CD: “Bach Six Trio Sonatas Re-Imagined for Chamber Ensemble”
“Back in [issue] 34:4 and then again in 36:4, I reviewed recordings of Bach’s trio sonatas for organ in other instrumental arrangements: the first time for a Baroque string trio and harpsichord (the Brook Street Band), the second time for varied ensembles of two to five instruments (Florilegium). This latest release by Philadelphia’s resident Baroque orchestra, Tempesta di Mare, is directly competitive with the latter, utilizing anywhere from two to six performers in a given sonata. As I have discussed the issues involved in such arrangements in those prior reviews, I will forego repetition of that this time.
How do the performances compare? Both sets of arrangements are effective, and both ensembles play superbly; you can’t go wrong with either one, and should delight in having both. However, there is a clear difference in interpretive approach, in a case where timings do tell the story. With only one exception (the opening Allegro of BWV 529), Florilegium takes a faster tempo than Tempesta in every fast movement, and a slower tempo in every slow movement. Thus, Florilegium lays a stress on contrasts, whereas Tempesta emphasizes continuity. While Florilegium’s interpretive profile happens to appeal more to my personal taste, that is a purely subjective judgment; certainly, I would not want to forego the exceptionally fine recorder playing of Gwyn Roberts and the nimble finger-work of Adam Pearl at the harpsichord for Tempesta (especially since illness prevented me from attending the concert from which these recordings derived). As always, Chandos lavishes on Tempesta its trademark rich recorded sound; exemplary and detailed booklet notes, artist bios, and table of contents; and multiple photos. In sum, Tempesta and Chandos have added another winning entry to their ongoing series; long may it thrive! Heartily recommended.” Fanfare, November/December 2014
“… The Tempesta di Mare Chamber Players present these works in a variety of combinations made by member Richard Stone, who also performs. The instruments include recorder, baroque flute,violin, viola, cello, viola da gamba, lute and harpsichord. The sound is warm and resonant, and the larger ensembles give this music a warmer feel… ” American Record Guide, May/June 2015
“… performed with a nuanced sensitivity that immediately reveals the appeal of the music; … highly recommended.”
“The latest release from the renowned Philadelphia chamber orchestra Tempesta di Mare features six trio sonatas by Johann Sebastian Bach. These sonatas, BWV 525-30, were originally written for organ, likely as pedagogical tools or practice pieces for his son, Wilhelm Friedemann. They were still fashionable in the late 18th century; according to one of Bach’s sons, they were written in the kind of galant style that would assure their perpetual popularity. The trios are not typical sonatas; the play between the soloist(s) and the larger ensemble and their shorter overall structure is more reminiscent of the ‘sonata in concerto style,’ a subgenre with which Bach and some of his contemporaries experimented. Lutenist Richard Stone has re-orchestrated them for a variety of chamber ensembles. As Bach and company themselves did in numerous other situations, Stone has not only chosen different orchestration for each sonata but also transposed the sonata to suit the ensemble and occasionally doubled a part or even added a new line, as was the custom of Bach’s time.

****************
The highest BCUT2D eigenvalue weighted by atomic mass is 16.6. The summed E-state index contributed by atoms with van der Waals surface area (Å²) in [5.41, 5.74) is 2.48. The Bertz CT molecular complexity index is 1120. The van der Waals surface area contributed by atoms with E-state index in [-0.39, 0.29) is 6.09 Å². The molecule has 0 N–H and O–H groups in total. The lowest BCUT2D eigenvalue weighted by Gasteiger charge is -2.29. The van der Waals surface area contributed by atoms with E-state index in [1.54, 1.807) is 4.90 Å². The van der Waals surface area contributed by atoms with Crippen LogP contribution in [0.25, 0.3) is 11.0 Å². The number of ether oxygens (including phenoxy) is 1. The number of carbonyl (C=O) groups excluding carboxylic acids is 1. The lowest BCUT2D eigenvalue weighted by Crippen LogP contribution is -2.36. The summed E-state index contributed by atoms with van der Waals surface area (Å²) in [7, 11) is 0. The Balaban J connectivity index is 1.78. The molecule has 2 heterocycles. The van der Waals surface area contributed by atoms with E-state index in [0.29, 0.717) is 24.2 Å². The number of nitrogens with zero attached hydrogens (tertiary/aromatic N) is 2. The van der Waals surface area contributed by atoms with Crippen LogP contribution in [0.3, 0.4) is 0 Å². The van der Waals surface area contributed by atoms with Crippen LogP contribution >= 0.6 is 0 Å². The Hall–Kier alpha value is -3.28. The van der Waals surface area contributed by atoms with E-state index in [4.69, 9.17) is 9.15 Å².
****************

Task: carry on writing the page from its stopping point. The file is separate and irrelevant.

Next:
In musical terms, the galant style is characterized by simplicity, elegance, and instantly recognizable charm. Tempesta di Mare has the style down pat. The ensemble performs with a nuanced sensitivity that immediately reveals the appeal of the music. The playing is energetic and purposeful, and the warm acoustic of the recording is lovely. Stone did a wonderful job with the orchestrations, which fantastically show off the diversity of the ensemble. A noticeable standout is the fourth sonata, scored here for the less common combination of lute and harpsichord, and the multitude of textures that shine forth in Sonata V are delightful. Highly recommended. ” Early Music America, Winter 2014.
“… At times organists will barely recognize this music, but there’s no harm in that. Music of such supreme genius can withstand being looked at from a wholly new perspective, and when played with such conviction as here, questions of authenticity seem wholly irrelevant.” International Record Review, July/August 2014